If you haven’t noticed, Pittsburgh has been going through a bit of development and construction boom. For decades, landscapes of the city featured run-down structures and dilapidating buildings, and while there is still plenty of that, there are also now dozens of streets filled with scaffolding and recently completed modern-looking buildings.
How can Pittsburghers keep track? Well a local journalist and educator might have the answer.
Image courtesy of pghpaperstreets.com
Development shown in pins across Pittsburgh
Patrick Doyle, a public radio reporter and adjunct professor at the University of Pittsburgh, created an independent project to map as many city developments as he can. It is called PGH Paper Streets
, and is named after the Pittsburgh streets that exist on maps, but are not publicly maintained roads (like some city staircases).
“When I moved in 2013 to Pittsburgh, the city was going through development boom, but it was hard to find out what is really going on,” says Doyle.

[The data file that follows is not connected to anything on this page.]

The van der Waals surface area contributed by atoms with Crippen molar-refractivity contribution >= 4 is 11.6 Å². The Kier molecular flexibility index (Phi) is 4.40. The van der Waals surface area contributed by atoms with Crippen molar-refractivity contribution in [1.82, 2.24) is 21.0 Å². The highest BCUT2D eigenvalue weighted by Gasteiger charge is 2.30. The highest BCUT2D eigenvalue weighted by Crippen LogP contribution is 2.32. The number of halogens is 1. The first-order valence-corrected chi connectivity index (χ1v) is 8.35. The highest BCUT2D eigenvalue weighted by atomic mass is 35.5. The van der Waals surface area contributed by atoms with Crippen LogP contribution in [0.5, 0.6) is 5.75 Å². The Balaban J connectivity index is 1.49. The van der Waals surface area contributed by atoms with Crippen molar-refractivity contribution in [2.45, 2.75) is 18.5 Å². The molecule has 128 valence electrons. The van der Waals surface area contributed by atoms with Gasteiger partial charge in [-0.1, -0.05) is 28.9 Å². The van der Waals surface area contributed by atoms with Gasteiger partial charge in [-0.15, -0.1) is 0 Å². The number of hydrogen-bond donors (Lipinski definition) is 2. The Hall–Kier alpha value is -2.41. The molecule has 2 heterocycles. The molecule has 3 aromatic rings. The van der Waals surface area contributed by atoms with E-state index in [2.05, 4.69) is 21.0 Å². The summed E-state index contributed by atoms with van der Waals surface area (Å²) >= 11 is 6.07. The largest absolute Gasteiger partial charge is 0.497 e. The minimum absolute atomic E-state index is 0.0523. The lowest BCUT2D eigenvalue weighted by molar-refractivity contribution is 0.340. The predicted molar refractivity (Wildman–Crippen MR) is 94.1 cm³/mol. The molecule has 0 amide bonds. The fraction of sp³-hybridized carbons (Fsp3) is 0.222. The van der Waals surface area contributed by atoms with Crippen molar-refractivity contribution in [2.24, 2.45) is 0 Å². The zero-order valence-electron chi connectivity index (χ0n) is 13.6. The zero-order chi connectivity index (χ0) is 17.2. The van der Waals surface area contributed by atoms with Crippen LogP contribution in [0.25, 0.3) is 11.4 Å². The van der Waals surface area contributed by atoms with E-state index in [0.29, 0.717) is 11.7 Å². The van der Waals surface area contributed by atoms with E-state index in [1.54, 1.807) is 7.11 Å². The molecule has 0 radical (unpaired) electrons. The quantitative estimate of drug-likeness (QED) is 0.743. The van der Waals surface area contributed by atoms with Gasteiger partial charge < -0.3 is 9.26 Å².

He was inspired by a blog in Denver, where he used to live, that tracked all the development projects of the city. Doyle says his map shows what many have already expected about development in the city: the neighborhoods with the highest concentration of development projects are Downtown, the Strip District, Lawrenceville and the East End.
However, Doyle says that Uptown was a surprise with a few development projects happening along its Fifth/Forbes avenues corridor. (City Paper
wrote about Uptown’s potential in addressing the ‘two Pittsburghs’ problem
Doyle gathers information from news reports and development plans to fill out his map. He emphasizes that the project is still in beta mode, since there are some development projects that have not made it onto the map and because the projects are constantly changing. He also only includes projects started January 2015 and that are over 20,000 square feet.
He says he hopes to build the website out a bit and provide links to articles, community meetings and site plans that are associated with each project.
“I really want it to be a research tool for the average Pittsburgher,” says Doyle.
To read CP
’s feature this week on the potential development in Beechview, and how the Latino community is contributing to it